European Union Social Affairs Commissioner László Andor is calling on Germany and other euro-zone donor countries to change course in combating the European debt crisis. Austerity in Southern Europe alone will not fix the problem, Andor told the German daily Süddeutsche Zeitung in an interview published Monday -- the north also needs to spend more. He suggests shifting the focus from reforms, austerity and consolidation of national budgets toward economic stimulus. "Saving alone does not create growth. That requires additional investment and demand," said Andor.
The official, who is Hungary's representative on the European Commission, also recommended that weakening economies like Spain, Italy and France be given more time to bring down their debts. "Growth can be stimulated when countries get more time to reduce their deficits so that they can invest more," he said. "If we do not allow for growth, I don't see how we can expect to see the debt decline."
He argued that Germany should increase wages in order to stimulate domestic demand, and that a broad-based minimum wage should be implemented. Germany currently has no standard legal minimum wage, with pay levels often determined through collective bargaining agreements within individual industries. Last week, the announcement that a minimum wage of 7.5 ($9.8) in the western part of Germany and 6.5 in the east would be established for barbers and hairdressers made national news.
"Belgium and France have been complaining about German wage dumping," Andor added.
Because of Germany's high export surpluses, argues Andor, it isn't justifiable for the country to have an unfair competitive advantage on wages. Countries with export surpluses must adapt, just as the debtor countries have been forced to do, the 46-year-old politician said. "If not, the currency union will drift apart. Cohesion is already half lost."
German Demand Would Help EU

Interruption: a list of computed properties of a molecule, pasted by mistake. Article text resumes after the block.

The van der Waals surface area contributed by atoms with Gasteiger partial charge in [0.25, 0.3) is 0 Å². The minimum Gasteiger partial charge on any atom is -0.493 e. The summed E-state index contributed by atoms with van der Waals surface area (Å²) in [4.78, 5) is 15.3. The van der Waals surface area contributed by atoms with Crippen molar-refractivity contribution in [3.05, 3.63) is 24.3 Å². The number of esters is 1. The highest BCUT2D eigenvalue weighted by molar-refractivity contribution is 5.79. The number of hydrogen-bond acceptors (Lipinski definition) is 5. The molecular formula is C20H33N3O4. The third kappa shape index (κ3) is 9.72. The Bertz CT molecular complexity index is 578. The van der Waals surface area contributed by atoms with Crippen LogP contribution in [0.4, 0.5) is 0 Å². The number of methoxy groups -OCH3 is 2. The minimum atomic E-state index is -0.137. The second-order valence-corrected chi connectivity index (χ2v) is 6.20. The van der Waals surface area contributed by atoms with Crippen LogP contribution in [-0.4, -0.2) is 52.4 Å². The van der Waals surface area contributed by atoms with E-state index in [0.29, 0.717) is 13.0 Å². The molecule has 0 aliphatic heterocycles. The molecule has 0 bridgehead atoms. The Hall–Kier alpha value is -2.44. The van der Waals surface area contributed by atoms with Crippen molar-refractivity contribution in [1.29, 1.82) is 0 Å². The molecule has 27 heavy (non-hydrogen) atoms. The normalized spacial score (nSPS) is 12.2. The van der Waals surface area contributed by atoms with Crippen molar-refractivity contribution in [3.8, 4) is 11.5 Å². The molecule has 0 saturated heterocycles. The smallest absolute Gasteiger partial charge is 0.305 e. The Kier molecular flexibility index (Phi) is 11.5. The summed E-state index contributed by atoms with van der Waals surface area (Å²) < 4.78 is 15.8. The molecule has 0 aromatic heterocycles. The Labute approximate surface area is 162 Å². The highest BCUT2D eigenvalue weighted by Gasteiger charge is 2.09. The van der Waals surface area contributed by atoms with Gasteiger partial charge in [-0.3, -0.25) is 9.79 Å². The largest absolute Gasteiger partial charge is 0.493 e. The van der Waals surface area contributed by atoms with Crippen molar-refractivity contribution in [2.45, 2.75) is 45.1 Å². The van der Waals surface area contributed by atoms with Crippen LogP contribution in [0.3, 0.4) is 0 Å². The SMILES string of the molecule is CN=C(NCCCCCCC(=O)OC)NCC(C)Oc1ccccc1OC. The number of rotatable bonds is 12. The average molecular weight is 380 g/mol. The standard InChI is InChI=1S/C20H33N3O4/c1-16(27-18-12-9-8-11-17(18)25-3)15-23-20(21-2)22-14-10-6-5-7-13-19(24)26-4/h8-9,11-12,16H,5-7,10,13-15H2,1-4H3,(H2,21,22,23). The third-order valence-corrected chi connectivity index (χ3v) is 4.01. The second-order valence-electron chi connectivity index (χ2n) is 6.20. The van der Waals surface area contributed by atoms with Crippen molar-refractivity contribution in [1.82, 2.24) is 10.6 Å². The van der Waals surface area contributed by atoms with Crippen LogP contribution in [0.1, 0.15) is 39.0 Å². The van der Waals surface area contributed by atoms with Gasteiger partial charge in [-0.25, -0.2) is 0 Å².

Germany has come under criticism in recent years for its relatively restrained wage increases. Some politicians from economically weaker countries have argued that higher domestic demand in Germany would help the euro zone as a whole.
But Germany's central bank, the Bundesbank, warned in February against excessive wage increases, saying that if wages rise too fast, companies would reduce employment and invest less. Dramatically increasing wages would only temporarily boost consumer demand, it argued, and in the long run, real incomes and consumer spending would actually decrease. Ultimately, this would slow domestic demand and overall economic strength, experts argue.
Andor also expressed concern that there could be mass migration to the north from the south of the European Union if the situation isn't improved. "Some people compare the situation to America in the 19th century, when there was a mass migration from the south to the prosperous north after the Civil War. In order to avoid this, it is necessary to create growth in the crisis countries," Andor said.
He also argued that the debate over the influx of refugees to Germany and other Northern European countries from Bulgaria and Romania had been blown out of proportion. The organization of German cities and municipalities recently complained that impoverished economic refugees from the country had become a social burden to them. Addressing that criticism, Andor said, "Yes, perhaps social systems will be challenged, but it is also true that the majority of immigrants work. Our data shows that the employment rate of immigrants is higher than those living there and that they claim fewer social benefits."